Philadelphia librarian and social justice advocate Marion Marguerite Stokes spent 35 years of her life recording nearly every minute of every program on every local and national news network on VHS and Beta Max cassette tapes.
Now, her commitment to tracking television news may result in a searchable collection of more than 800,000 uninterrupted hours of historical news footage.
Stokes' son, Michael Metelits says the creation of the enormous collection was a life-dominating and often arduous task for his mother, who died of lung disease in December, 2012. But despite criticism from observers, Stokes maintained that the time she spent operating as many as 8 recorders at a time, swapping out one 6-hour tape after another, would not be in vain.
"I don't think anybody escaped helping her with this process. As you'd imagine a process like this, it just dominates family life and it just kind of structures pretty much everything else that goes on," Metelits said. "But she was really a kind of uncompromising person; she knew what she wanted and this was very important to her."
In an effort to honor his mother's life's work, Metelits has teamed up with non-profit digital archive company The Internet Archive with hopes of converting Stokes' 140,000 video cassette tape collection into a digital, searchable archive that would be made available to the public via the internet.
Director of television archive at the Internet archive Roger Macdonald said Stokes' archive could be a very useful addition to the company's ever-growing digital news collection.
"If we’re able to successfully digitize this, it will open up a big window on local and national news, that’s unprecedented," Macdonald said. "At the Internet Archive we’re working to record and open up U.S. television news for research purposes and we’ve been recording since late 2000; but the addition of this collection would extend our archive back three decades."
Metelits recovered his mother's video cassette collection after she died. Shortly thereafter, he reached out to the Internet Archive and the process of preserving the tapes began.
Many of the tapes were stored in Stokes' old home in Boston, where she'd lived for nearly 8 years or in one of three storage areas in Warminster, Pa. So, the first step for Metelits was to get all of the tapes in one place, to have them organized and packaged to ship.
It took Metelits and a team of family and family friends a full year to gather all of the video tapes into one storage unit and organize them by recording date. Finally, last Friday, the collection was shipped from a Philadelphia storage unit to the Internet Archive offices in San Francisco, Calif. The cost of shipping was roughly $16,000, but it’s a cost Metelits says was well worth the effort.
"It's been hard work but we're just delighted that there's an institution like the Internet Archive that's able to accept them and that's actually going to do something with them that my mother would actually approve of," he said.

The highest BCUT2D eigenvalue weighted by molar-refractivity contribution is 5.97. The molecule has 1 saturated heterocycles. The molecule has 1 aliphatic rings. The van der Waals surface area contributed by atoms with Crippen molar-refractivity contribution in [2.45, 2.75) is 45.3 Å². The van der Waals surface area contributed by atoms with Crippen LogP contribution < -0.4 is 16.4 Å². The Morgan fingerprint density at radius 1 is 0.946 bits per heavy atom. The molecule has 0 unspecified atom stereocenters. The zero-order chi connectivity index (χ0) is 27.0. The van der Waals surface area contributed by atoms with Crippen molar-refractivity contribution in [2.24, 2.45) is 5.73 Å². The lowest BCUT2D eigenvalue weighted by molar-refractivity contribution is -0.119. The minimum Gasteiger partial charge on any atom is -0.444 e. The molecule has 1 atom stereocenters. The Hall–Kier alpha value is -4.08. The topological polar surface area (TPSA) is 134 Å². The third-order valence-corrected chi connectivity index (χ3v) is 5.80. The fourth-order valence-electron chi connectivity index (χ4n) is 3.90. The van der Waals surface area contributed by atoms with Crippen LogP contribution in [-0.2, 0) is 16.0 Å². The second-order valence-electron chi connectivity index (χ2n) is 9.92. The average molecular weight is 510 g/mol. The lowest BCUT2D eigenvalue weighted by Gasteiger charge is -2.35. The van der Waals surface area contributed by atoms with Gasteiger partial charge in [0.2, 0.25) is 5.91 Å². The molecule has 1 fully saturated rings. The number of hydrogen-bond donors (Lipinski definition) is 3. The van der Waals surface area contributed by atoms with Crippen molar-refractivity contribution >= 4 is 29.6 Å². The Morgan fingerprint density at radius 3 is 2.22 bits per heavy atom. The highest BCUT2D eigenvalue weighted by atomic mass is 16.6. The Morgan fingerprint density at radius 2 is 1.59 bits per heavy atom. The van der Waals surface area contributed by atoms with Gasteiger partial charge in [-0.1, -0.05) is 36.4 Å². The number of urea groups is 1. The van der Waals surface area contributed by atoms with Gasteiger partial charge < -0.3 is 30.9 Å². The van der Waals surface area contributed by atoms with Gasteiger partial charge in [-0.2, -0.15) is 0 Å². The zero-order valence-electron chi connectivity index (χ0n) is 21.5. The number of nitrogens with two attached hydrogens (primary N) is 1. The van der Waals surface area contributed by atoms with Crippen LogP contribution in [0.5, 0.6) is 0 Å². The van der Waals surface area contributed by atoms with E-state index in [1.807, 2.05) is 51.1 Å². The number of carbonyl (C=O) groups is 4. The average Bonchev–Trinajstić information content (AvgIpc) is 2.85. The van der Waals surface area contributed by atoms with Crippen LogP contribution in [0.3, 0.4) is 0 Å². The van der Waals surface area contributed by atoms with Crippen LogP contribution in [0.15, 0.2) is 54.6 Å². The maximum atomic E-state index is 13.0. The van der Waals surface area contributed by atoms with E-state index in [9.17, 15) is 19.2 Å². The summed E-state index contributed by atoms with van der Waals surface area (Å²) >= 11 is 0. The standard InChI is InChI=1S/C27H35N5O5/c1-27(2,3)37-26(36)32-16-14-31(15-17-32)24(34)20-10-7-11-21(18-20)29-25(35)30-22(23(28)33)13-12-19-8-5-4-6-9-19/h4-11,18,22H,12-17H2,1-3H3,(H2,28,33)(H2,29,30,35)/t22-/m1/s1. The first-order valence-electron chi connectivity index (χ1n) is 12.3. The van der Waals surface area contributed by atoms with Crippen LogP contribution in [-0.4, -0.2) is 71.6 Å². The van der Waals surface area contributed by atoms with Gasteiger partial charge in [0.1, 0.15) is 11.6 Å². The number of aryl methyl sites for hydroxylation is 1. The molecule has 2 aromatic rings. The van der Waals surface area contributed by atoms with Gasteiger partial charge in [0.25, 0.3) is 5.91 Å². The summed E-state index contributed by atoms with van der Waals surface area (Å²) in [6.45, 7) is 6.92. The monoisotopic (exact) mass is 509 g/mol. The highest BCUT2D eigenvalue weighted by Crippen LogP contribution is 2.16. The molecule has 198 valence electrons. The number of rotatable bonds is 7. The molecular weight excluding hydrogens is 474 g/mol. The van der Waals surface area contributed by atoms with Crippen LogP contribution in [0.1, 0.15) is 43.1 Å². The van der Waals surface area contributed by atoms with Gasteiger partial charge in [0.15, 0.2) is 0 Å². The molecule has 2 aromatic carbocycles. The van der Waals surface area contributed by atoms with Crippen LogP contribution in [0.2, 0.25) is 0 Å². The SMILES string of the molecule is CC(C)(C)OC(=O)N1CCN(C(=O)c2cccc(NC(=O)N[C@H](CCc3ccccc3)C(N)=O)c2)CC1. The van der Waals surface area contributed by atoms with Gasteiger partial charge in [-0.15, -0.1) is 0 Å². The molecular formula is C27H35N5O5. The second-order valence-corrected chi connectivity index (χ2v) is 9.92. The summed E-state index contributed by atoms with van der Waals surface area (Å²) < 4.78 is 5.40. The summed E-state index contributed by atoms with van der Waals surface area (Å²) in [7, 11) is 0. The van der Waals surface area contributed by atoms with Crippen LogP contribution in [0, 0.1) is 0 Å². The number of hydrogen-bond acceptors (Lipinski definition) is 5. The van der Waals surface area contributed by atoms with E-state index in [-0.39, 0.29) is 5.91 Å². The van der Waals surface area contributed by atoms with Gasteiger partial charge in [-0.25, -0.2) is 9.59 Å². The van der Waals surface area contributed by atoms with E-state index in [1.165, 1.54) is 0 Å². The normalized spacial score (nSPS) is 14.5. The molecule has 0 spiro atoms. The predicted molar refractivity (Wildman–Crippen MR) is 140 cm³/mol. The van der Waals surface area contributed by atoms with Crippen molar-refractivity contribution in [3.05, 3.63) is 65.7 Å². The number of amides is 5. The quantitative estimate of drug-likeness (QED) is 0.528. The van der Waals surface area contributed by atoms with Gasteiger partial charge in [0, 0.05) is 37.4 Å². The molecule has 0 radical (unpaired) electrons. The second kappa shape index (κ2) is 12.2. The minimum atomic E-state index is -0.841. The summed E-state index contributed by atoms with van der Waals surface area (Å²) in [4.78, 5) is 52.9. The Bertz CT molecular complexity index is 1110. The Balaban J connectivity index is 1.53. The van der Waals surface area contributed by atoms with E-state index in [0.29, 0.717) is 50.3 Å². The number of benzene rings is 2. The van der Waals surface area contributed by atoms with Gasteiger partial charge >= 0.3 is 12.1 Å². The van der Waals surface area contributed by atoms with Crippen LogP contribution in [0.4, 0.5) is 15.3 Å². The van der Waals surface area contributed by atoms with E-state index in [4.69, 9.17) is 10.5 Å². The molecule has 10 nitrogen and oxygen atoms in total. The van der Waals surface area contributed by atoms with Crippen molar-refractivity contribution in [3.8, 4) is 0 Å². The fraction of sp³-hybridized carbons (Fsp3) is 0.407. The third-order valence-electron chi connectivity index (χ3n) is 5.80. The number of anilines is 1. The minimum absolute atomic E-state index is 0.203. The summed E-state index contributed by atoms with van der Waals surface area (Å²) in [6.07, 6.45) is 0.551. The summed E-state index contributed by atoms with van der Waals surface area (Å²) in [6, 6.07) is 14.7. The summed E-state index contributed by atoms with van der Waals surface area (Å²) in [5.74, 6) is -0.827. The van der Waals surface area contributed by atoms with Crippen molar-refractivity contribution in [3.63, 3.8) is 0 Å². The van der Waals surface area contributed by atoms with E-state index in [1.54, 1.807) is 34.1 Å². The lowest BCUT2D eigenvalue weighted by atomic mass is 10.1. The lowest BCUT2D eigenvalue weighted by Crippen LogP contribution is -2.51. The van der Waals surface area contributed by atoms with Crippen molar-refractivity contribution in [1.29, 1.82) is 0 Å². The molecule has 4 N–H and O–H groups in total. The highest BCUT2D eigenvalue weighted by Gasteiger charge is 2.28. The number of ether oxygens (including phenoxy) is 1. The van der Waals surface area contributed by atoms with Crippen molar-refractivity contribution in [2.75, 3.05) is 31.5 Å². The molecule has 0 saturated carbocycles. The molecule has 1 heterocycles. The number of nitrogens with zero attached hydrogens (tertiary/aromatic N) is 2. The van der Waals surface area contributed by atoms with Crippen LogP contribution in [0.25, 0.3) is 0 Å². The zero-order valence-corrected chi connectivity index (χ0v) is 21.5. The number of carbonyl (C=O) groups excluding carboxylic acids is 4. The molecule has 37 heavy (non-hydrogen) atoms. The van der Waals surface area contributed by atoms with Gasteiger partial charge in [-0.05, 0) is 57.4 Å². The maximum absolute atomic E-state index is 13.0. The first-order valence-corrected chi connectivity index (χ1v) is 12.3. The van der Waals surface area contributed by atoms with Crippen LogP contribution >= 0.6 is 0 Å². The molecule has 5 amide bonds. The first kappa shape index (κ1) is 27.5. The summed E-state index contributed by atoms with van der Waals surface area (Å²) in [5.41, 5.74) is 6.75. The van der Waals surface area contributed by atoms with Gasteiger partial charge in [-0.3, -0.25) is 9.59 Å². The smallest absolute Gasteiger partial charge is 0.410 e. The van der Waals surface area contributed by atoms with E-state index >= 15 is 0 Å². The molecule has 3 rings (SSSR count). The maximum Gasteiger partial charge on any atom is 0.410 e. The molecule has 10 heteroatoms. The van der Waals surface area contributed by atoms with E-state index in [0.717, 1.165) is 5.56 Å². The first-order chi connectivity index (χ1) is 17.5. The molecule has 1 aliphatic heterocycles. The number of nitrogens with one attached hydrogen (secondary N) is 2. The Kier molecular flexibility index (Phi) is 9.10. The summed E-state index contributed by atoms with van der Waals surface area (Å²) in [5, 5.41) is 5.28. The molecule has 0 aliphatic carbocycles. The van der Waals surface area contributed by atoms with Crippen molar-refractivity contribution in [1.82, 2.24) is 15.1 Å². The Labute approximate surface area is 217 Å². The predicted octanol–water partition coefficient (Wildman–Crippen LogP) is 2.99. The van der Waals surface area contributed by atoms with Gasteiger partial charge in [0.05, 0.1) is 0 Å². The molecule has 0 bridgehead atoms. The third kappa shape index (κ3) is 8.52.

According to Metelits, his mother's urge to record the news began with her observation of news coverage surrounding the Iranian hostage crisis of 1979 and the emergence of CNN as a 24-hour news channel. Stokes was interested in documenting the way various networks' coverage of news stories would change over time. When people questioned her dedication to the peculiar hobby, Metelits says Stokes eventually stopped fighting to explain her motives and settled in to saying, "I’m archiving. Leave it at that."
Metelits described Stokes as a kind but firm woman who cared deeply for social causes and enjoyed collecting all sorts of things. In the 1960s, Stokes participated in several civil rights marches, including the march to integrate Girard College in 1965, and produced what was then considered a groundbreaking discussion show called Input, which aired on a then WCAU station channel.
In addition to her massive collection of video cassette recordings, Metelits says his mother possessed a collection of innumerable boxes of newspapers, some 192 Macintosh computers (in their original boxes), and a collection of toys and dollhouses that he's currently working to find private collectors for.
Macdonald says digitizing the video collection will be nearly as expensive and time consuming as Stokes' original process, so it may be years before the collection is actually made available to the public in digital form. For now, the organization is focusing on fundraising and awareness.
"We've had estimates of needing 10-15 decks running simultaneously, and one to two people manning those and entering the meta-data of dates and times but we’re really not sure how many people or how many years it will take," Macdonald said. “The Stokes family contributed the transport fees and they will make an initial contribution from the Stokes estate to get us started on the digitization process. And we’ll look to let others know about this remarkable collection and our attempt to make it available for research and hopefully they'll be willing to contribute."
Metelits said he believes his mother would be proud of the digitization project.
"She faced a bit of opposition, not just from her family members who thought it was strange, but from lots of other people about how worthwhile this project was, whether it would ever amount to anything, whether anyone would ever find it useful," he said. "So, I think she’d feel a great deal of vindication at the interest that’s been shown in this archive.”